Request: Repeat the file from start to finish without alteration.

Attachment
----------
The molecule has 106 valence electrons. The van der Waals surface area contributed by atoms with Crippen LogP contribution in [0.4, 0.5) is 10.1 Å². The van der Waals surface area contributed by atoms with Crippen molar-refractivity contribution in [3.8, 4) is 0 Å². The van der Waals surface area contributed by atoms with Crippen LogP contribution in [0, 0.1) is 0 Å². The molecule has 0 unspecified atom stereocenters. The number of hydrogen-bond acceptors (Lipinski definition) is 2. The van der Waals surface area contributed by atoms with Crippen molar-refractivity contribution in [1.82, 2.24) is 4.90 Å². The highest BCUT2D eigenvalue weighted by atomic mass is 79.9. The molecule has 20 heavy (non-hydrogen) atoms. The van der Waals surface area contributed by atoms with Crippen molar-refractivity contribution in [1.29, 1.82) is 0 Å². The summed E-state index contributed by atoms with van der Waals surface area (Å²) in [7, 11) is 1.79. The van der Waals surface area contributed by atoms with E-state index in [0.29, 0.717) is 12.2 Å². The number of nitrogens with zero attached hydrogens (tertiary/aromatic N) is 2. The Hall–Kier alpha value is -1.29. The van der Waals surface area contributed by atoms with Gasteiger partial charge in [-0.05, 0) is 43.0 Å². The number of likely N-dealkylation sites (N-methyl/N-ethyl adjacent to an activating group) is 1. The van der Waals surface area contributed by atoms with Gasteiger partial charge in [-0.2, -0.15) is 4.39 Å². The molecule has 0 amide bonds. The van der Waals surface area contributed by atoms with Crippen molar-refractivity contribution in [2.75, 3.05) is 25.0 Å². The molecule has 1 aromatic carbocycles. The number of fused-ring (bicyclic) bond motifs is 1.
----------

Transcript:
The molecule has 106 valence electrons. The van der Waals surface area contributed by atoms with Crippen LogP contribution in [0.4, 0.5) is 10.1 Å². The van der Waals surface area contributed by atoms with Crippen molar-refractivity contribution in [3.8, 4) is 0 Å². The van der Waals surface area contributed by atoms with Crippen LogP contribution in [0, 0.1) is 0 Å². The molecule has 0 unspecified atom stereocenters. The number of hydrogen-bond acceptors (Lipinski definition) is 2. The van der Waals surface area contributed by atoms with Crippen molar-refractivity contribution in [1.82, 2.24) is 4.90 Å². The highest BCUT2D eigenvalue weighted by atomic mass is 79.9. The molecule has 20 heavy (non-hydrogen) atoms. The van der Waals surface area contributed by atoms with Crippen molar-refractivity contribution in [1.29, 1.82) is 0 Å². The summed E-state index contributed by atoms with van der Waals surface area (Å²) in [7, 11) is 1.79. The van der Waals surface area contributed by atoms with E-state index in [0.29, 0.717) is 12.2 Å². The number of nitrogens with zero attached hydrogens (tertiary/aromatic N) is 2. The Hall–Kier alpha value is -1.29. The van der Waals surface area contributed by atoms with Gasteiger partial charge in [-0.05, 0) is 43.0 Å². The number of likely N-dealkylation sites (N-methyl/N-ethyl adjacent to an activating group) is 1. The van der Waals surface area contributed by atoms with Gasteiger partial charge in [-0.2, -0.15) is 4.39 Å². The molecule has 0 amide bonds. The van der Waals surface area contributed by atoms with Crippen molar-refractivity contribution in [2.75, 3.05) is 25.0 Å². The molecule has 1 aromatic carbocycles. The number of fused-ring (bicyclic) bond motifs is 1.